Received: Sat, 3 Apr 2004 15:26:46 +0900
And lo, Nicholas wrote:

> While were on the subject, what is technically the difference between some 
> block, such as { |n| 1+n }, and the corresponding lambda { |n| 1+n }, or 
> more specifically, how does the interpreter treat them differently?  Also, 
> could I assign a lambda to a variable as I would in scheme to create a 
> function?

They're the same thing. The following two are identical

myproc = lambda { |n| 1+n }
mymethod("5",lambda)

mymethod("5") { |n| 1+n }

You could then call
myproc.call("4") #-> 5

So to continue with the opcode hash example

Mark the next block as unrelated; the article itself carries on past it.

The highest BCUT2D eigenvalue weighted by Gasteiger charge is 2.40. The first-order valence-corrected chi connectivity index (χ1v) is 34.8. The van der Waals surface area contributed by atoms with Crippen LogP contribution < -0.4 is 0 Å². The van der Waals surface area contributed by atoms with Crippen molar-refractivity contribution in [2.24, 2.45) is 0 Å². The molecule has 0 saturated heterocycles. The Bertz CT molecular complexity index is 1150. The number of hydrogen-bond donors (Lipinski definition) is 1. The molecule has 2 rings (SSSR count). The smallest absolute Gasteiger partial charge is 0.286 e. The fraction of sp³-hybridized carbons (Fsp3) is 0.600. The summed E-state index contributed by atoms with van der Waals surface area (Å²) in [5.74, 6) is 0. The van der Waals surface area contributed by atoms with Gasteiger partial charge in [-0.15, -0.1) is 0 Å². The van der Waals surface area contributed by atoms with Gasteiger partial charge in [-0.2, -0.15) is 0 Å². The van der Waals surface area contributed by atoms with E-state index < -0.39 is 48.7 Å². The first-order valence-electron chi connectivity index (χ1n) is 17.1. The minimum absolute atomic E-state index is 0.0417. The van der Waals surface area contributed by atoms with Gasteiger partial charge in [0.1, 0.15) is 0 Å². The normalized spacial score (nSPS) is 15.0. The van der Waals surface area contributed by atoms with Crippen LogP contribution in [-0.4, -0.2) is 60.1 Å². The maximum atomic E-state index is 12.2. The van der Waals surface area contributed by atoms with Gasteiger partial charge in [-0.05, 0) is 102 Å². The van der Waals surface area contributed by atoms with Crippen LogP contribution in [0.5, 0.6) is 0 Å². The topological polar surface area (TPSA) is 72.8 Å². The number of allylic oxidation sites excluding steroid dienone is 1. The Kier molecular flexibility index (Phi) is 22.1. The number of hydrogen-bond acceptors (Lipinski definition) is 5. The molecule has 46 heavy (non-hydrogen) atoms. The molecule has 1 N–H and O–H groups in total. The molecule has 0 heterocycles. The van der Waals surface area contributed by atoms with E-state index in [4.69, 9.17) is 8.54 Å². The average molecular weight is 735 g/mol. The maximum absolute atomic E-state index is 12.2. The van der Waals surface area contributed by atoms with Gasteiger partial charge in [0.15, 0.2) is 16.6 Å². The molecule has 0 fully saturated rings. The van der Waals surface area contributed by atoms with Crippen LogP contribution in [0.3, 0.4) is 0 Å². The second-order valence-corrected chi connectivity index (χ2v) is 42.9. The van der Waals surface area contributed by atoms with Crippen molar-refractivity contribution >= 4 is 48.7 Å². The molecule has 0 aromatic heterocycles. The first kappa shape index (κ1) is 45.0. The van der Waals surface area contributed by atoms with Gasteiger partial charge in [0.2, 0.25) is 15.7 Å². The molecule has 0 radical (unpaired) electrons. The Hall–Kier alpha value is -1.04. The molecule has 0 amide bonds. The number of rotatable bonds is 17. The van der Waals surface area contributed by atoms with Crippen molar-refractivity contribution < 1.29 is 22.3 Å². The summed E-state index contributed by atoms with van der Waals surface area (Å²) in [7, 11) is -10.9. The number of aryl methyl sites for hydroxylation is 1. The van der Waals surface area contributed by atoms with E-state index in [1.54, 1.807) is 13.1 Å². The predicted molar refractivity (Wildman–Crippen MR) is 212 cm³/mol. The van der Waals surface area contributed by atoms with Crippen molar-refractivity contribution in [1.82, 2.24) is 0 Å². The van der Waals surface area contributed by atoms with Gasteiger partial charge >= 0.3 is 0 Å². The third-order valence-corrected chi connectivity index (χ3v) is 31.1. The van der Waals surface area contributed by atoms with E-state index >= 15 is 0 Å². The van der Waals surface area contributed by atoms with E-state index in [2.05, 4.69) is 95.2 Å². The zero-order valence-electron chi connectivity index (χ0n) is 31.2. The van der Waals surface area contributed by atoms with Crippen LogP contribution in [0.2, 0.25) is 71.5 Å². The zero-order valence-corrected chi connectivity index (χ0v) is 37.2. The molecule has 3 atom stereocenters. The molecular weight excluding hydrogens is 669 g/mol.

op[0x05] = lambda { |addr| ... }
op[0x05].call(address)

the 'lambda' is needed to let ruby know it's defining a Proc object.

c = { |n| 1+n } - doesn't really make sense.

'proc' is an alias for lambda, but I believe it's to be phased out because of proc/Proc confusin. and lambda is really just "Proc.new"

c = Proc.new { |n| 1+n }

These blocks, with 'yield,' are among my favorite things about ruby. =).

- Greg